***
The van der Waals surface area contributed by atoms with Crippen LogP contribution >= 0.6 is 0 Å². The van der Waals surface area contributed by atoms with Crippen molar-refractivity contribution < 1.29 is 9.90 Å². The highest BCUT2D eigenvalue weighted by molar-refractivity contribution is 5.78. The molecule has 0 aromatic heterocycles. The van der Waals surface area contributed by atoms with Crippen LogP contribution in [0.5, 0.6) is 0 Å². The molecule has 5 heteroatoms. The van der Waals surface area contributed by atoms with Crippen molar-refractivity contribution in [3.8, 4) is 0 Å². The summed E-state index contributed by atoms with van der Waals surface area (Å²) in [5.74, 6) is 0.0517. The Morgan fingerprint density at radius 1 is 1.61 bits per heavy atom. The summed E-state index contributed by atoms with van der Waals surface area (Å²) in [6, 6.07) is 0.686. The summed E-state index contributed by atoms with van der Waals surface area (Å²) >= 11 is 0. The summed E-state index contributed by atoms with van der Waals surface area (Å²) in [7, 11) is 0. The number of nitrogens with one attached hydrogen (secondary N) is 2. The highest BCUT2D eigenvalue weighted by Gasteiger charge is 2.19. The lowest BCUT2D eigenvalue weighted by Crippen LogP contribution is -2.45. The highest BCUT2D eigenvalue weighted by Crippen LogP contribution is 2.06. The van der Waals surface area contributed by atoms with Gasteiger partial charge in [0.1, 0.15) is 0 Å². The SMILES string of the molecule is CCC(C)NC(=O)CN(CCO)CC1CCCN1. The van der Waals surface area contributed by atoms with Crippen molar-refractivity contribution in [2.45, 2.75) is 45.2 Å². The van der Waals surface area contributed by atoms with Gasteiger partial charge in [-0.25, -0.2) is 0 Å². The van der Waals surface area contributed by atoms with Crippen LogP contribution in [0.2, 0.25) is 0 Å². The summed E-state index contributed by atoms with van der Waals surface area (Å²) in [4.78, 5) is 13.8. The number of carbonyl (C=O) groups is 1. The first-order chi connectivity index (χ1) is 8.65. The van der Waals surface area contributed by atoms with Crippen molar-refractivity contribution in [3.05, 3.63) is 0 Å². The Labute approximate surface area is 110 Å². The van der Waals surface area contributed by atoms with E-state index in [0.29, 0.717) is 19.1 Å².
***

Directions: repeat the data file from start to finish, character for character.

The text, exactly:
The van der Waals surface area contributed by atoms with Crippen LogP contribution >= 0.6 is 0 Å². The van der Waals surface area contributed by atoms with Crippen molar-refractivity contribution < 1.29 is 9.90 Å². The highest BCUT2D eigenvalue weighted by molar-refractivity contribution is 5.78. The molecule has 0 aromatic heterocycles. The van der Waals surface area contributed by atoms with Crippen LogP contribution in [0.5, 0.6) is 0 Å². The molecule has 5 heteroatoms. The van der Waals surface area contributed by atoms with Crippen molar-refractivity contribution in [3.8, 4) is 0 Å². The summed E-state index contributed by atoms with van der Waals surface area (Å²) in [5.74, 6) is 0.0517. The Morgan fingerprint density at radius 1 is 1.61 bits per heavy atom. The summed E-state index contributed by atoms with van der Waals surface area (Å²) in [6, 6.07) is 0.686. The summed E-state index contributed by atoms with van der Waals surface area (Å²) >= 11 is 0. The summed E-state index contributed by atoms with van der Waals surface area (Å²) in [7, 11) is 0. The number of nitrogens with one attached hydrogen (secondary N) is 2. The highest BCUT2D eigenvalue weighted by Gasteiger charge is 2.19. The lowest BCUT2D eigenvalue weighted by Crippen LogP contribution is -2.45. The highest BCUT2D eigenvalue weighted by Crippen LogP contribution is 2.06. The van der Waals surface area contributed by atoms with Gasteiger partial charge in [0.1, 0.15) is 0 Å². The SMILES string of the molecule is CCC(C)NC(=O)CN(CCO)CC1CCCN1. The van der Waals surface area contributed by atoms with Crippen molar-refractivity contribution in [2.45, 2.75) is 45.2 Å². The van der Waals surface area contributed by atoms with Gasteiger partial charge in [-0.25, -0.2) is 0 Å². The van der Waals surface area contributed by atoms with Crippen LogP contribution in [0.2, 0.25) is 0 Å². The summed E-state index contributed by atoms with van der Waals surface area (Å²) in [4.78, 5) is 13.8. The number of carbonyl (C=O) groups is 1. The first-order chi connectivity index (χ1) is 8.65. The van der Waals surface area contributed by atoms with Crippen molar-refractivity contribution in [3.05, 3.63) is 0 Å². The Labute approximate surface area is 110 Å². The van der Waals surface area contributed by atoms with E-state index in [0.29, 0.717) is 19.1 Å².